One thing we need is to reduce the misdirection of anger at the other camp. I don’t mean to stop getting mad at elected Republicans. I mean to start getting mad at all elected officials who are failing to represent the public, while ceasing to get mad at half the public. A good book on this topic, not that it agrees with me on everything, is Nathan Bomey’s Bridge Builders: Bringing People Together in a Polarized Age. It’s got lots of great examples of people bringing divided people together, including examples from churches here in Charlottesville, and the great work of Sami Rasouli. We need people brought together through respect and friendship, not just tolerance, across the U.S. “political” (really, more cultural) divide, as well as across the divide between people in the United States and people in nations demonized by the weapons industry.

One way to build unity across national borders is to share in the work to reform bad governments. Everybody has one of those! And one way to build unity across the D/R divide in the U.S. is to jointly recognize the failures of all elected officials in the U.S. government, those on the other team and those on your team (a process that could move you away from having a team).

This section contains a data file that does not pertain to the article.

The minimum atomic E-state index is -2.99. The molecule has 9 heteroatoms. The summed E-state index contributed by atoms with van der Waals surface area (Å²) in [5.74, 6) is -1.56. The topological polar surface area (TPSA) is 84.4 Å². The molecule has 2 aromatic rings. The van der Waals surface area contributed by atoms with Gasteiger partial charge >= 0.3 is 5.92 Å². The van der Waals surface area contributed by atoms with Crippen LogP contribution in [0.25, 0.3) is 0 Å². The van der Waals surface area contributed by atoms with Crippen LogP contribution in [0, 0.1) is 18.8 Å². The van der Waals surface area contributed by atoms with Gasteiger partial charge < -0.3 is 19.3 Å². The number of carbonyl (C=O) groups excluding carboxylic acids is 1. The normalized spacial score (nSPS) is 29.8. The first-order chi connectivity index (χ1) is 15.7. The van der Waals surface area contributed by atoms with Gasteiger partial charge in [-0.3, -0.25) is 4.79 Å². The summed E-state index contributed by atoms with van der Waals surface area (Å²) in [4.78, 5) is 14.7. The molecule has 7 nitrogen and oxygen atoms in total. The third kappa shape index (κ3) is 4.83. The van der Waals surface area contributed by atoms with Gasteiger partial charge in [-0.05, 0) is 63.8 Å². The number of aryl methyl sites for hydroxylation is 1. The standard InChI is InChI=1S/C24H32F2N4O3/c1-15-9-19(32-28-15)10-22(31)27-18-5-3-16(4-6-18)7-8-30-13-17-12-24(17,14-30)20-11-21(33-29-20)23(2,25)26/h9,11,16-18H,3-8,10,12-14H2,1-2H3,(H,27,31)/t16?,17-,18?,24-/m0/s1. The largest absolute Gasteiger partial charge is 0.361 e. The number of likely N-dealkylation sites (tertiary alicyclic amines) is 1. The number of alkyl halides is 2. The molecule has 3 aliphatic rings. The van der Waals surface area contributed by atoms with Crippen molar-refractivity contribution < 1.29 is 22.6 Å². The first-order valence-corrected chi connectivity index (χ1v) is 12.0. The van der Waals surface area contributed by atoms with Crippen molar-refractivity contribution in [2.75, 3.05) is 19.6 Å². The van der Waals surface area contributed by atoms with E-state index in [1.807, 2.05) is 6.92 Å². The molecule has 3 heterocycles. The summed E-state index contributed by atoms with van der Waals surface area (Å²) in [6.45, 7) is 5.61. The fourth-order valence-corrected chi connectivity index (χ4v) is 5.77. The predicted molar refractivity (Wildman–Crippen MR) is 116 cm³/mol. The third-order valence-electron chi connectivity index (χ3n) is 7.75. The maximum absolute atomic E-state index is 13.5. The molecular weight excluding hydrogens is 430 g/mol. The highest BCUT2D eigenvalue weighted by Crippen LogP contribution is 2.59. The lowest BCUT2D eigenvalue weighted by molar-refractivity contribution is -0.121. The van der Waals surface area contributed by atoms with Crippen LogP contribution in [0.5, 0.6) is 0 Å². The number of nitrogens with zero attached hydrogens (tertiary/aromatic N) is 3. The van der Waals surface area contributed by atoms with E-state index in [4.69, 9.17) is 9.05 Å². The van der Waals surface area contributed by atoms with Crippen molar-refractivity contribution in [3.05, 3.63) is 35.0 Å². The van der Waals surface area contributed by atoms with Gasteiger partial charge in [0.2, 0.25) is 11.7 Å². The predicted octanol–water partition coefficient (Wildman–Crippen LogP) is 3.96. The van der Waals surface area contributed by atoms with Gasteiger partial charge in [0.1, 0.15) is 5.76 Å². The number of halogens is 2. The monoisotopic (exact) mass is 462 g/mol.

Another thing we need, beyond or parallel with bridge builders, is movement builders advancing the cause of beneficial and universal policies. One way to reduce misdirected anger is to reduce the root causes of any anger. Policy successes, even if many of them are thought of as leftist, if they are universal and fair, will reduce resentment, which will reduce the misdirection of that resentment toward anyone, including leftists and everybody else.

One Reply to “A Divided U.S. and the Dangers of Misdirected Anger”

  1. Give everyone on the Titanic a loaded gun. Then get them all arguing about whether a specific Dr. Seuss book should be removed from libraries.